By choosing the appropriate density functional for electronic excitation calculations, researchers can significantly enhance the agreement between computational predictions and experimental data, ultimately leading to more reliable and insightful results in studies involving UV spectra and electronic transitions.
Mistake #3: Assuming B3LYP Is Always the Best Choice for Energy Calculations
A common misconception among beginners in molecular modeling is the belief that B3LYP is a universally reliable functional suitable for energy calculations. However, alternative functionals may offer better accuracy depending on the research goals and the nature of the systems under investigation. Due to the vast number of various density functionals available, suggesting one or a few for obtaining accurate energies can be challenging and potentially misleading. Nevertheless, it is essential to highlight the Minnesota family of density functionals, with M06-2X being one of the most well-known representatives. M06-2X is frequently recommended for thermochemistry in several research papers.
However, it’s important to note that beyond DFT, highly accurate wavefunction-based methods are available for calculating the energies of molecules. These methods, often referred to as “post-Hartree-Fock” methods, among others include:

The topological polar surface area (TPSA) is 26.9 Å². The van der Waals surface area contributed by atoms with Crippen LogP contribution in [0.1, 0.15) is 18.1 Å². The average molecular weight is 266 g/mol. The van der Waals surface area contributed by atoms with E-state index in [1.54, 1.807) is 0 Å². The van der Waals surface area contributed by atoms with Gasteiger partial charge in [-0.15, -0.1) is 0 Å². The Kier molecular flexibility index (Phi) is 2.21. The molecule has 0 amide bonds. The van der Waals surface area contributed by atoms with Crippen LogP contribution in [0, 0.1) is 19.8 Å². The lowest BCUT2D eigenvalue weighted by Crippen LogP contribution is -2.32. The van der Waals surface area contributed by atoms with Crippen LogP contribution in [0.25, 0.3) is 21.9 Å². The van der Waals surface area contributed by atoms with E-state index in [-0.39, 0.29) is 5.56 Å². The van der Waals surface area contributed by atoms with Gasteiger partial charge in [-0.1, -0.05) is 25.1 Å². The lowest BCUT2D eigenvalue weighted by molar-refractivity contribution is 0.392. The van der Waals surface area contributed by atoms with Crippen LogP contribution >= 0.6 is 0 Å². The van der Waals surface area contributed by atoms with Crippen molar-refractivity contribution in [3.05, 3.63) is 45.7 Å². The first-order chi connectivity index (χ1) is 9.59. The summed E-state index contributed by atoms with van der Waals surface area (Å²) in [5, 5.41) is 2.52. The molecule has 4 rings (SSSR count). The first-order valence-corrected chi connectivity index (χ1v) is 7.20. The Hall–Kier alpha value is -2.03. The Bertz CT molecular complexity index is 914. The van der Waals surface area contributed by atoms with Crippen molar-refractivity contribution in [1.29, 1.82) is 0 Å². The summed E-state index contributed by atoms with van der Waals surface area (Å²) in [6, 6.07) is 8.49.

- Coupled Cluster Theory (CC): CC methods, such as CCSD (Coupled Cluster with Singles and Doubles) and CCSD(T) (Coupled Cluster with Singles, Doubles, and Perturbative Triples), provide exceptionally accurate energy predictions by systematically including electron correlation effects. They are considered the “gold standard” for electronic structure calculations but are computationally demanding and are typically used for smaller systems.
- Møller-Plesset Perturbation Theory (MP2): MP2 is a widely used and reasonably accurate post-Hartree-Fock method that includes electron correlation effects through perturbation theory. It is computationally more affordable than CC methods while still providing good accuracy for many systems.